WASHINGTON D.C. – Today, on Mexican Mother’s Day, Jewish Family Service of San Diego, the Center for Immigration Law and Policy (CILP) at the UCLA School of Law, the American Civil Liberties Union, and the ACLU Foundation of San Diego & Imperial Counties (ACLUF-SDIC) sent a Mother’s Day petition signed by more than 900 advocacy organizations and individuals to Customs and Border Protection (CBP) Acting Commissioner Troy Miller. The petition demands changes in CBP policy to minimize harm to people who are pregnant, postpartum and nursing in the agency’s custody.

In light of growing evidence of CBP’s mistreatment of people who are pregnant, postpartum and nursing, this “Mother’s Day card” to CBP Commissioner Miller once more urges the agency to uphold this vulnerable population’s rights to humane treatment and access to proper medical care. Today’s petition repeats the organizations’ demand that CBP strictly limit its detention of people who are pregnant, postpartum, and nursing, and their families, to the minimum time necessary to process them for release to their networks of care in the United States.

The coalition has called for these changes since 2020, when an investigation by the Office of the Inspector General, prompted by the ACLUF-SDIC and Jewish Family Service of San Diego, confirmed CBP’s mistreatment of a woman who was forced to give birth at the Chula Vista Border Patrol Station. 

“Four years after we first demanded accountability for CBP’s horrific mistreatment of pregnant people in its custody, the agency has still failed to take meaningful action to protect the wellbeing of this vulnerable population,” said Monika Langarica, staff attorney at UCLA Center for Immigration Law and Policy. “People with reproductive health needs should be in the care of their communities, not subjected to inhumane conditions in CBP custody. We continue to demand common sense solutions to ensure pregnant, postpartum and nursing people are treated with dignity and fairness and that the traumatic experience of our client who was forced to give birth in a Border Patrol station never repeats.” 

“It is well past time that CBP strictly limit its detention of pregnant, postpartum and nursing persons and their families to the minimum time necessary,” said Kate Clark, Esq., senior director of immigration services at Jewish Family Service of San Diego, operator of the San Diego Rapid Response Network Migrant Shelter Services. “This year, as many people prepare to celebrate the mother figures in their life on Mother’s Day, we hope that Acting Commissioner Miller and his team consider the mothers in CBP custody, and finally implement the desperately needed measures we have been calling for.”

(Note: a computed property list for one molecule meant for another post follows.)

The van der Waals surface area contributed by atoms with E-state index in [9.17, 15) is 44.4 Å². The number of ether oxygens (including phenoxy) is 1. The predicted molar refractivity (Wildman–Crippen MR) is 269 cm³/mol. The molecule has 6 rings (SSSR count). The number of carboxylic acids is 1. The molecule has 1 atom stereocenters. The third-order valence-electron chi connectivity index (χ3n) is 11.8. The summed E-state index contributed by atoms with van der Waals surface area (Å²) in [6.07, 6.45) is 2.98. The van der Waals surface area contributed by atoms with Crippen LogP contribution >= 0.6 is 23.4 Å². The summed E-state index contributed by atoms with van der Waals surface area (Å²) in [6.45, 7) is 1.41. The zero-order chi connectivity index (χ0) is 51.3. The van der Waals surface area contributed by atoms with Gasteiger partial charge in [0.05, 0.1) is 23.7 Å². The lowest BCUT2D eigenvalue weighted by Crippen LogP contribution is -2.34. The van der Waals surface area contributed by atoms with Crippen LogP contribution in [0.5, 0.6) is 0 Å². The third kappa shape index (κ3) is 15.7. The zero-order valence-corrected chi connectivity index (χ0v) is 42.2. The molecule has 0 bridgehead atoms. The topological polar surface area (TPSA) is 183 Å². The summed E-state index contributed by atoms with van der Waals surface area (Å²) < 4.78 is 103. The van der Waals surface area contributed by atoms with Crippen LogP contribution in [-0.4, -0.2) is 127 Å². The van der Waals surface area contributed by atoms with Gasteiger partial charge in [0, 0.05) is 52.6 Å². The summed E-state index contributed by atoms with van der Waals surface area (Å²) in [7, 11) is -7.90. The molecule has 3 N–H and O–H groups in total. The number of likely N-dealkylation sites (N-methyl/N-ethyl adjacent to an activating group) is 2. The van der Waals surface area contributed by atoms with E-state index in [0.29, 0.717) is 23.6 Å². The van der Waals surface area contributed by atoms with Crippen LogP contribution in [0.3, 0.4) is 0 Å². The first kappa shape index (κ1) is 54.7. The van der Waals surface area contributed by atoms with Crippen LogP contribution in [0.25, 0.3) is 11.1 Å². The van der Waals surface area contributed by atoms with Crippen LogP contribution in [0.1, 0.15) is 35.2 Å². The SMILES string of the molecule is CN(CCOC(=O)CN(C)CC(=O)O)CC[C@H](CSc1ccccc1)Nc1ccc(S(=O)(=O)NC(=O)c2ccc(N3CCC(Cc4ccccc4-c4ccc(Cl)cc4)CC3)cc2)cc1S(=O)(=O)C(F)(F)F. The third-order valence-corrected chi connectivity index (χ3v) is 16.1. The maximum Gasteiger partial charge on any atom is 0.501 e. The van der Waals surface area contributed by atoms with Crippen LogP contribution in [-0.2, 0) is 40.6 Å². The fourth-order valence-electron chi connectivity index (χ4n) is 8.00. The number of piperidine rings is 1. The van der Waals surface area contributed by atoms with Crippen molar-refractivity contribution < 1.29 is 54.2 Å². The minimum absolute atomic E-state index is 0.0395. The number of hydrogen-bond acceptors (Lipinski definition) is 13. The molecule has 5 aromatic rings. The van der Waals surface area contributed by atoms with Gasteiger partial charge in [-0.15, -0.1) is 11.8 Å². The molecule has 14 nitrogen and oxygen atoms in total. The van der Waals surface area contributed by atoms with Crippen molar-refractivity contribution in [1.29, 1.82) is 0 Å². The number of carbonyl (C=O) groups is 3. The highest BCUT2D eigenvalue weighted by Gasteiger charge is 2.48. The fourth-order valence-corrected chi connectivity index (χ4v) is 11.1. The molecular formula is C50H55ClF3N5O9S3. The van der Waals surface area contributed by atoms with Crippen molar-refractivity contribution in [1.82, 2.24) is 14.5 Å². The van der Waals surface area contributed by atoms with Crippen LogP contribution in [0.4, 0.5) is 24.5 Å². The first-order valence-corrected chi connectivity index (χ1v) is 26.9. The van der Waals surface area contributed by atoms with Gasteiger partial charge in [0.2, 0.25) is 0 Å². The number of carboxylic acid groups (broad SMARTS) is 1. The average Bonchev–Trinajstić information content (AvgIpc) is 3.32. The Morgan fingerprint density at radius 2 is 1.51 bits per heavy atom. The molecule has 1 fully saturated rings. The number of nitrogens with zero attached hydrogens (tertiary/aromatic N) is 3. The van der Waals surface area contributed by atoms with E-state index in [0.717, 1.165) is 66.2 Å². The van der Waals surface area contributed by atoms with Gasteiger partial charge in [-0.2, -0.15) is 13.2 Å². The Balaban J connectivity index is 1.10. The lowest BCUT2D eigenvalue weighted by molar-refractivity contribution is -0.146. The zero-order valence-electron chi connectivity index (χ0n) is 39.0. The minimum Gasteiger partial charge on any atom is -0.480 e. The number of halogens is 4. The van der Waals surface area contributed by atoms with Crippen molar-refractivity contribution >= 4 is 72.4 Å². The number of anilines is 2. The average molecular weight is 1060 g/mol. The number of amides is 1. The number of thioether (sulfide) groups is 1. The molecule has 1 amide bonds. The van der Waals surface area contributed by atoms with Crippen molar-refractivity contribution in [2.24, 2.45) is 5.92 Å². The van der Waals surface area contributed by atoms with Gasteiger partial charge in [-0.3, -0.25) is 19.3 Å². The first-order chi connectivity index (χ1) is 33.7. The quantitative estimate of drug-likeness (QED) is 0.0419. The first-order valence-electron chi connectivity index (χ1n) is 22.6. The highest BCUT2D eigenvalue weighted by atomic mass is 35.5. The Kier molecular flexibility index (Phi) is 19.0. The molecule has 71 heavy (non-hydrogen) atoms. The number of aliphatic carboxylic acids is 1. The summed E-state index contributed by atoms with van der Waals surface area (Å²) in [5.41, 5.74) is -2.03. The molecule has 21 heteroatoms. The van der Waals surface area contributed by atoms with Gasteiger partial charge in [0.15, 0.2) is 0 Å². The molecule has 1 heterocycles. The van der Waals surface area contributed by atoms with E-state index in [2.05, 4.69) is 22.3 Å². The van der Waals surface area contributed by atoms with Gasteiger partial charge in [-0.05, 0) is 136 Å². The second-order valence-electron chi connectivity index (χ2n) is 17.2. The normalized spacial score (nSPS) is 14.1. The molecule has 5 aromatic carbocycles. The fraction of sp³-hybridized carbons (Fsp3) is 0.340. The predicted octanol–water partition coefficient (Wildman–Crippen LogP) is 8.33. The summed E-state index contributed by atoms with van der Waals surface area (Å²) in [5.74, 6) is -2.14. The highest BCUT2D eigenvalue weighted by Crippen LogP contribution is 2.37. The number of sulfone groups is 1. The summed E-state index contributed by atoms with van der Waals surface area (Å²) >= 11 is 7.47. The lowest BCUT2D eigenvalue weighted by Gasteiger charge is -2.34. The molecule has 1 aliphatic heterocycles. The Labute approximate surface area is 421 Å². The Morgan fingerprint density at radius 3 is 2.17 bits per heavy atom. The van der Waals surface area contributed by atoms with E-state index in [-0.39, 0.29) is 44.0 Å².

Since the organizations sent their last letter in this series in April 2023, they have learned of multiple new accounts of harm toward pregnant, nursing and postpartum people in CBP custody. Alejandro* and his wife, Cristina*, were seeking asylum at the U.S.-Mexico border in late 2023, when they were detained and separated by CBP. Despite being pregnant at the time, Cristina was subjected to 14 agonizing days of CBP detention, during which she did not have access to adequate medical care. CBP released Alejandro after about 13 days of CBP detention, but Cristina was transferred to long-term immigration detention. Soon thereafter, Cristina suffered a painful miscarriage before being deported and permanently separated from Alejandro.

“All people deserve safe and adequate health care, including those exercising their legal and human right to seek asylum in the United States. CBP has a responsibility to provide proper medical care to anyone in their custody, as outlined in its National Standards on Transport, Escort, Detention and Search (TEDS). The conditions inside detention make it impossible for CBP to provide the level of care needed for people who are pregnant, postpartum or nursing,” said Felicia Gomez, immigrants’ rights senior policy advocate at the ACLU of San Diego & Imperial Counties. “This vulnerable population must be protected and released as soon as possible to the medical facilities, organizations and communities of care that can provide the level of support they need and deserve. This Mother’s Day, we once again call on CBP to limit the detention of people who are pregnant, postpartum or nursing. For as long as this dangerous practice continues, we will not relent in our calls for change.”

The petition is available online here, along with previous efforts: www.jfssd.org/pregnantpeople.

Individuals and organizations are encouraged to add their signature at bit.ly/CBPMothersDayPetition by May 30. An updated petition will be sent on May 31.

*Pseudonyms are used for the story shared.